from the expectation-of-privacy dept
DannyB was the first of a few of you to send in this story about a NJ court ruling that said a wife putting a GPS device in her husband's car, in order to help investigators she had hired to tell her if he was cheating on her, was not an invasion of his privacy.
“There is no direct evidence in this record to establish that during the approximately 40 days the GPS was in the ... glove compartment the device captured a movement of plaintiff into a secluded location that was not in public view, and, if so, that such information was passed along by Mrs. Villanova to (Leonard),”Venkat Balasubramani has an excellent analysis of the ruling and notes some of the oddities in it. The one that struck me in particular was the fact that the court didn't seem to pay much attention to the fact that the car was jointly owned by the couple, which you would think would lend even more credence to the idea that she had the right to put a GPS device on the car:
There was an interesting fact that didn't receive as much as attention as I thought it should: the car was jointly owned. I'm surprised the court did not discuss the fact that since the wife owned the car, she could have argued that she had the right to track its movements. (On a related note, the plaintiff, who was a police office, tried to argue that he used the car for law enforcement purposes once in awhile, but the court is extremely skeptical of this argument.) Another fact that the court did not focus on directly is whether the result would have been different if the investigative firm (rather than the wife) was the one who did the GPS tracking....I'll admit that I'm not nearly as troubled as I am by similar stories involving police putting GPS devices on cars. In these types of cases, there do seem to be plenty of additional reasons why such GPS tracking is not nearly as egregious. I'm sure putting a tracking device on your spouse (or in their vehicles) may serve as a perfectly good reason for a divorce, but as a legal matter? Seems like a stretch.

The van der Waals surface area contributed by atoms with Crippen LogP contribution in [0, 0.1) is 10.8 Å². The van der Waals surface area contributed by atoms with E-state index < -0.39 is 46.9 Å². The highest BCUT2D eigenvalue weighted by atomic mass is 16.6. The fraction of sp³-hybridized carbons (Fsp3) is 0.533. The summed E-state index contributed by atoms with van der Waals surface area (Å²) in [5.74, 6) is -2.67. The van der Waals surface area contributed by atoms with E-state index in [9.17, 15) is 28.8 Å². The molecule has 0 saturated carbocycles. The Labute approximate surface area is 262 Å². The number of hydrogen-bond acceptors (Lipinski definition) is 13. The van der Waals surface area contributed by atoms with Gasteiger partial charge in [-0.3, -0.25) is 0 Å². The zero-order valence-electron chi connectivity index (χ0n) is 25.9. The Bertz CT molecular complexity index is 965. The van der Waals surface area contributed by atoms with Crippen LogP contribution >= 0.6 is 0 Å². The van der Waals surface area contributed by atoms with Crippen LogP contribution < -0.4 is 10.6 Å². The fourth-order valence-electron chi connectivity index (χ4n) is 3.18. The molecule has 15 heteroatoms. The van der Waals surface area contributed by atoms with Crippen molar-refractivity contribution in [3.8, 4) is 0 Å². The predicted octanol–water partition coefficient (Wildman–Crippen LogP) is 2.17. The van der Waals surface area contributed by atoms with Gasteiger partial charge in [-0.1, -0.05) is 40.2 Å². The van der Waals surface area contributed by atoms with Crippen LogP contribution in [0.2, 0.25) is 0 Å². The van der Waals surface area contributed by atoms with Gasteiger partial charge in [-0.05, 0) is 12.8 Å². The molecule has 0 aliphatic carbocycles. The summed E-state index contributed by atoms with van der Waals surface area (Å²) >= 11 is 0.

It was also interesting that despite using a "reasonable expectation of privacy" standard, the court does not discuss the diminished expectation of privacy for the husband vis a vis his wife . . . who is trying to investigate him for having an affair. I'm not suggesting that spouses waive their privacy rights with respect to one another, but if you're having an affair, is it not reasonable to expect that your spouse may be checking up on you?